“Indicting corrupt Union bosses and lobbyists who have stolen from Nevadans for way too long will be my legacy as [Nevada]’s next [attorney general],” she tweeted in July.



Guns

Chattah has portrayed herself as a staunch Second Amendment supporter, earning endorsements from top firearm groups in the country, including the National Rifle Association and Gun Owners of America.

When it comes to gun control, she has strongly pushed for the prosecution of “prohibited possessors.” Under Nevada law, people convicted of a felony, domestic violence battery or stalking are among those prohibited from possessing a firearm. Violation of that law is considered a category B felony and could be punished with one to six years of imprisonment.

She also supports enforcing sentencing enhancements for people convicted of a felony found in possession of a firearm.

But her support for any other specific gun laws goes little beyond that.

“Let’s start off with those two laws first, and then see how many more laws they need after that,” she tweeted in May.



Police

Chattah has repeatedly described Ford as “anti-police,” while garnering endorsements from several major police groups herself, notably including the Public Safety Alliance of Nevada, which is primarily composed of the Las Vegas Police Protective Association, the union representing Las Vegas Metropolitan Police Department officers.

In an opinion column published by the Reno Gazette-Journal in May, she denounced the “villainization of law enforcement,” which she tied to the Black Lives Matter movement and a “new ‘woke’ America,” and called Ford “the most hostile attorney general to law enforcement that Nevada has ever seen.”

Describing her reasoning behind that label, Chattah pointed to his support for limiting police use of force and his interest in “oversight of our law enforcement” as hostility toward police.

She also took issue with efforts to “tamper with qualified immunity,” a broad legal defense that shields officials, including police in some cases, from being sued for constitutional violations.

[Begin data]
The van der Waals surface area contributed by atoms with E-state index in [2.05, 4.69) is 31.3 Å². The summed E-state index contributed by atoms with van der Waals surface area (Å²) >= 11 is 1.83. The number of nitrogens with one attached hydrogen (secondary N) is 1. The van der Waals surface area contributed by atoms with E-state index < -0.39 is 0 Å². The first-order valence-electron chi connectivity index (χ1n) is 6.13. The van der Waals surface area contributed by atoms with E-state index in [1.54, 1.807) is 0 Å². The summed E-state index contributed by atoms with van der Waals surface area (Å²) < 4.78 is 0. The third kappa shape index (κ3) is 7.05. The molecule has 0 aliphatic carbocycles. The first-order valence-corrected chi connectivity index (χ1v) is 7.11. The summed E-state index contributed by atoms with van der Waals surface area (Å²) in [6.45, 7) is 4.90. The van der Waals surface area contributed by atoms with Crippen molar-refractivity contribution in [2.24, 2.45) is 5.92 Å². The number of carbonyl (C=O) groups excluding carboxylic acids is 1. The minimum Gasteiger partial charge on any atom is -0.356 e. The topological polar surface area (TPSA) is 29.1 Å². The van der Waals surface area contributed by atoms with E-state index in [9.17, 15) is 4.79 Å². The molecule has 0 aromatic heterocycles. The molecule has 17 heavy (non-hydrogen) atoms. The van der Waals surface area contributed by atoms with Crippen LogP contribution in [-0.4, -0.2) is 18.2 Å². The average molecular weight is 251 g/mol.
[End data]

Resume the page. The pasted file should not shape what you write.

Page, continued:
In a video released last year, Chattah said she was running to become “America’s Number One conservative attorney general” and aimed fire at progressive Rep. Ilhan Omar (D-MN), who has backed the “defund the police” movement.



Opioid litigation

While hundreds of Nevadans die each year from drug-related overdoses, Nevada’s state and local governments have pursued lawsuits against dozens of major drug manufacturers, marketers and distributors to secure funding to remediate the opioid epidemic.

Already, the state has secured nearly $330 million through settlements with some of the largest opioid distributors, and Nevada could receive hundreds of millions dollars more through other ongoing litigation.

But Chattah has repeatedly criticized Ford’s handling of that litigation, from questioning the selection of his former law firm as outside counsel to framing the slow pace of allocating the funds as corruption.

During an August appearance on Nevada Newsmakers, Chattah said she finds it “extremely hard to believe” that the hiring of Ford’s former private law firm Eglet Adams (formerly Eglet Prince) as outside counsel to lead the state’s opioid-related litigation was “happenstance.”

“I know the type of law firms we have in Nevada and I've litigated with those law firms. We've got some outstanding lawyers, we really do. So I don't believe for one minute that his law firm is the one that should have received it," Chattah said.

Ford has pushed back on such claims, saying that an independent committee selected the firm, and he recused himself entirely from the process.

Chattah also raised alarms about some financial aspects of the litigation — namely, legal costs paid to the firm and its undisclosed hourly billing rate.

When the state received its first funds from this litigation — $45 million from a settlement with consulting firm McKinsey & Company — $16 million went to Eglet Adams for legal “costs,” which involved the handling of millions of documents, including collection and redaction as well as costs for experts. The firm also received more than $5 million in legal “fees,” which are capped at 19 percent, per the state’s contract with the firm.

Though those costs represented a sizable chunk of the initial settlement, they were also frontloaded as the law firm incurred those costs across litigation against dozens of defendants. For the $50 million Nevada received from a settlement with Johnson & Johnson earlier this year, the firm received $8.4 million for costs, according to a representative with the attorney general’s office. Out of an additional $9.9 million received initially from another settlement, no legal costs were deducted.